Photos that make you think.

I found the video below a bit sombre. By Christ, the ages of some of them - quite a few 17 year olds in there. Don't worry, it's not all Parachute Regiment, although there's a fair few:

If you open the link in YouTube instead of on the ARRSE page, there are many tributes to the British soldiers in the comments below, many from Argentinian soldiers.
 
Not strictly true, the French prisoners had to undergo re-education in the camps under the communists, a lot enduring harsh treatment and subsequently dying. It isn`t a simple case of them not being able to survive on a handful of rice.
There were also several thousand Japanese stay behinds from WW2, several helping to run the Viet Minh training academy, and others leading VM troops into battle. Some were from the hated Kempetai, so there is a fair chance of them meting out summary justice.
Most of this is covered in Martin Windrows "The Last Valley".
Then there were French communists such as this piece of shit.... Georges Boudarel

Most of the former Japanese soldiers had been killed by 1954. The advisors were then chinese and russians.
 
Looks like the the cab tilt locks realised that amount of stress was too much as well.

Your mates very lucky
There have been incidents where the tilt locks didn't give, as I'm sure you're aware, and the drivers have been crushed.
His seat belt saved him.
He would have been bounced around that jagged steel and broken glass of a cab like a rag doll, his body would have been smashed and cut to pieces.
I'll be the first to admit that I'm a bit slack when it comes to wearing mine, but from now on I won't even be shunting round the yard without buckling up.
 
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Hope he listened to his mum and wore clean ones, just in case he had an accident
I'm pretty sure he had one around the same time as he had the crash.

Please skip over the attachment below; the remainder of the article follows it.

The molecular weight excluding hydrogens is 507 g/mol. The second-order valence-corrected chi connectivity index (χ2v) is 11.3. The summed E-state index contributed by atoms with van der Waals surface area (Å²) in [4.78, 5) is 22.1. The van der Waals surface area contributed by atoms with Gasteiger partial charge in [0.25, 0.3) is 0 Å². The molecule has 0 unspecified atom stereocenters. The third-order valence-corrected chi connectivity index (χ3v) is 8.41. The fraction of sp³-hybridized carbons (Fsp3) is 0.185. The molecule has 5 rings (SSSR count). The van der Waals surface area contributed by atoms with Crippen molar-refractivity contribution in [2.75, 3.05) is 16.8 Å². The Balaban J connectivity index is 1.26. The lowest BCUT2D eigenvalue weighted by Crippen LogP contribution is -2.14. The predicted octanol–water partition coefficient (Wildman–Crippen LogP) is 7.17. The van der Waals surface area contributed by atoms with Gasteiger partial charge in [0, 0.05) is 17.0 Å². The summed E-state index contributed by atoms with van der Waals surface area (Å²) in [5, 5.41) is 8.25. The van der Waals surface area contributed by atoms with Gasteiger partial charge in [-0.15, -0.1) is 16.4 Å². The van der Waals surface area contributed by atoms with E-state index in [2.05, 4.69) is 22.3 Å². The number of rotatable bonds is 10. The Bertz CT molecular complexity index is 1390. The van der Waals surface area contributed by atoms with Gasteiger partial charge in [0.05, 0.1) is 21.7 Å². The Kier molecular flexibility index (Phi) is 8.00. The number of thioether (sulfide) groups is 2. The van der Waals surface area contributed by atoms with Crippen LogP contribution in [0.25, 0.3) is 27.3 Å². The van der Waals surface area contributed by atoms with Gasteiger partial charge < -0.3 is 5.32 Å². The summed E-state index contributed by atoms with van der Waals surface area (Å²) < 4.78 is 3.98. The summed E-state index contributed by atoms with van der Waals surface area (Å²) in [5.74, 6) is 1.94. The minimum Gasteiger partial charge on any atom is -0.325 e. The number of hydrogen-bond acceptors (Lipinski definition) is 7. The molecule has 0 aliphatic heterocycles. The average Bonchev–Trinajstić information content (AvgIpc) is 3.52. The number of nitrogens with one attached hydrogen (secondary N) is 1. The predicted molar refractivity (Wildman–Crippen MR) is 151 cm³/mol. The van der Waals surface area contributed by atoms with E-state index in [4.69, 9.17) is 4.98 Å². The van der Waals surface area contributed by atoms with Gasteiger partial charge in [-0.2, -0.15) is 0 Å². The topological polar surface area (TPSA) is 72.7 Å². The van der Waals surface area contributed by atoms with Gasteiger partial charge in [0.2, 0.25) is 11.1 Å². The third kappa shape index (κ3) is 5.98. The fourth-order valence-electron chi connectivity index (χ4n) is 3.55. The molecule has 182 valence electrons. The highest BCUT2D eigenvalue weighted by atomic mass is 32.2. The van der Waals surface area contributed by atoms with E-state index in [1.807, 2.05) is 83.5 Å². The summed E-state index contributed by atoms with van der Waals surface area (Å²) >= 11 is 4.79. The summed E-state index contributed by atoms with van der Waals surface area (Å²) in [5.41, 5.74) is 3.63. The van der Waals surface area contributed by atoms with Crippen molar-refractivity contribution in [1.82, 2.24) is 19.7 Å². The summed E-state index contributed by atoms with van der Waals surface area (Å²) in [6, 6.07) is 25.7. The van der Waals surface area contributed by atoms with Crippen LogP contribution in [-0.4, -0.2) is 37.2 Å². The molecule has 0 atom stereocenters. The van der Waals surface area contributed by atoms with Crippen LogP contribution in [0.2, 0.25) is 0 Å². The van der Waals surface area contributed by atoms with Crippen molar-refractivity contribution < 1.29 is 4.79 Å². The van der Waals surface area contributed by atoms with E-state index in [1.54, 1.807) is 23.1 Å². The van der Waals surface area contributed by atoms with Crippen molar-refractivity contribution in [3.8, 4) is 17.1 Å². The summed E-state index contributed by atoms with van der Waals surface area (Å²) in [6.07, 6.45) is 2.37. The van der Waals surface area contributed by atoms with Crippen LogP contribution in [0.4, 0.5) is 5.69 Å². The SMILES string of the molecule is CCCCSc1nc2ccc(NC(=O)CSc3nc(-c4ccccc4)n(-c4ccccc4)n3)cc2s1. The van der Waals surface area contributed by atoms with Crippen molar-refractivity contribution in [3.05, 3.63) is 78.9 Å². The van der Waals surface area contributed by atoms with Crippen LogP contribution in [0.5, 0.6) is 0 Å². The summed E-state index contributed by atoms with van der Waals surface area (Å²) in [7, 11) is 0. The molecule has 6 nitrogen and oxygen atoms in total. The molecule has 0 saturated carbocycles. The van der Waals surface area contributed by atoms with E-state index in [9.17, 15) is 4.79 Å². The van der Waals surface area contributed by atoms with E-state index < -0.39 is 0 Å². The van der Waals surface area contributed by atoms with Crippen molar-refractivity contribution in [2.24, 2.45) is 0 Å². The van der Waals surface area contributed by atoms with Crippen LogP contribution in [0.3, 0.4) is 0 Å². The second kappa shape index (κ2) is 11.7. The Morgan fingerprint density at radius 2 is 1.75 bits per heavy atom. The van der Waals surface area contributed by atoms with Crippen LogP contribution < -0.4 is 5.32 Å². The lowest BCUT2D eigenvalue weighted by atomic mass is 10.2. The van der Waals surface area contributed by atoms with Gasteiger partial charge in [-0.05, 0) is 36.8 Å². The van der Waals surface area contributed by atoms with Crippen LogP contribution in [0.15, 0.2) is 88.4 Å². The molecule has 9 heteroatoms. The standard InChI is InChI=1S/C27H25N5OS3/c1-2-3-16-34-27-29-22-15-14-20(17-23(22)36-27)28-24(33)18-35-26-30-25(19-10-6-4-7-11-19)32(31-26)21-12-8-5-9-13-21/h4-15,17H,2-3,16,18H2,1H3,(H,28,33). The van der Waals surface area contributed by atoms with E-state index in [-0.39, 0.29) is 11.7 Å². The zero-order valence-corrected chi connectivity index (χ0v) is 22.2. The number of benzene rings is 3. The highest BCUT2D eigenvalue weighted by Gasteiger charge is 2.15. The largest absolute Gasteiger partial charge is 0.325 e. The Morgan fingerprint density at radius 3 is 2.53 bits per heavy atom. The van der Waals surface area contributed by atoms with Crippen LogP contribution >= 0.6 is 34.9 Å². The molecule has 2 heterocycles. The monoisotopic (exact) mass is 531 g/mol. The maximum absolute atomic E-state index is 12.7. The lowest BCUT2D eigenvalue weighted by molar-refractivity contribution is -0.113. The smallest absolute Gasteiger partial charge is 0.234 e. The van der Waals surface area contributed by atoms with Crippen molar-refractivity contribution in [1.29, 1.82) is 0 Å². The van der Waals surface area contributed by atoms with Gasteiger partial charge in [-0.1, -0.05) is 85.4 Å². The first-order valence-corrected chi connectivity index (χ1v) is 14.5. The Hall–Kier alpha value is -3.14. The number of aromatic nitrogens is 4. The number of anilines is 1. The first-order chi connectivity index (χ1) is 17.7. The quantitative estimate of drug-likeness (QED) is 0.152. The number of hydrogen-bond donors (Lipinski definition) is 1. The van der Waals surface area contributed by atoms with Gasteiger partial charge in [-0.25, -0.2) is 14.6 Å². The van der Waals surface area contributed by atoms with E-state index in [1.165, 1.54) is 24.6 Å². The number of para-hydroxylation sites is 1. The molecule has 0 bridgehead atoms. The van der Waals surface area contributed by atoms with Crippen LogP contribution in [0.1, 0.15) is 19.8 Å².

Arte_et_Marte

ADC
Moderator
This makes me think.

40 years ago last week. The birth of my daughter.

me and emily.jpg
 
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This makes me think.

40 years ago last week. The birth of my daughter.

View attachment 564745
Got two daughters of my own. So there you are, no AESP, no idea of the potential of the darling bundle. Doubtless over the years she will have angered and frustrated you and delighted you and made you proud in equal measure. The contradiction of loving them when (at the time) not liking them was my biggest problem, but in the end both have done well and are their own persons.
 
Why?

What was the tractor before it was flat packed?
It was a Volvo 450, fitted with the emergency braking radar.
Another vehicle cut across Eddie and the vehicle emergency braked on his behalf.
 
I think I'll decline to use one with emergency braking! I take it he had properly secured the load?
Its quite a shocking image.
It's bloody scary when it happens. I've now put a piece of masking tape across the sensor on mine.
CCTV footage from the loading bay shows that three straps were across each pack, no issues there.
 
It's bloody scary when it happens. I've now put a piece of masking tape across the sensor on mine.
CCTV footage from the loading bay shows that three straps were across each pack, no issues there.


I've driven DAF's with adaptive cruise (and can't make myself trust it) but evidently automatic emergency braking comes with "issues"
 

Waldeck

Old-Salt
It looks like it in this case. Technology for the sake of it?
And they are talking about electric vehicles that get loaded at the supplier, that then drives it self to a market to be unloaded. This while dodging all the crazy stuff going on.
 

Niamac

GCM
I keep hoping I never see that picture again, but it just keeps coming up. It's hideous.
On a bright cold February morning thirty years ago I had just parked the car and was moving between the buildings when there was a hell of a bang just behind and to the right of me. In the instant I thought a bit of the building had come off and I dived forward but it was a man who had fallen 11 floors and landed within a few feet of me. He was very badly injured but there was a pulse. Despite a lot of shouting by me those around had frozen and I had to call 999 myself.

By the time I got back to him the pulse was gone and he was obviously dead.

He was very badly smashed up to the extent that I did not recognise him although I had worked quite closely with him in the past.

So I can imagine the effect of the "falling man" and am eternally grateful that I was not a few feet back or I would surely have been killed.

After the immediate action was over I staggered off to my office and was sitting there a bit dazed when my neighbouring and much older engineer, John Walker, came in, took a look at me, disappeared and then re-appeared with a bottle of whisky and two tumblers. He closed the door and we sat and drank and talked the whole episode over and over until I had settled.

Much the best and most immediate "counselling" I ever had.
 

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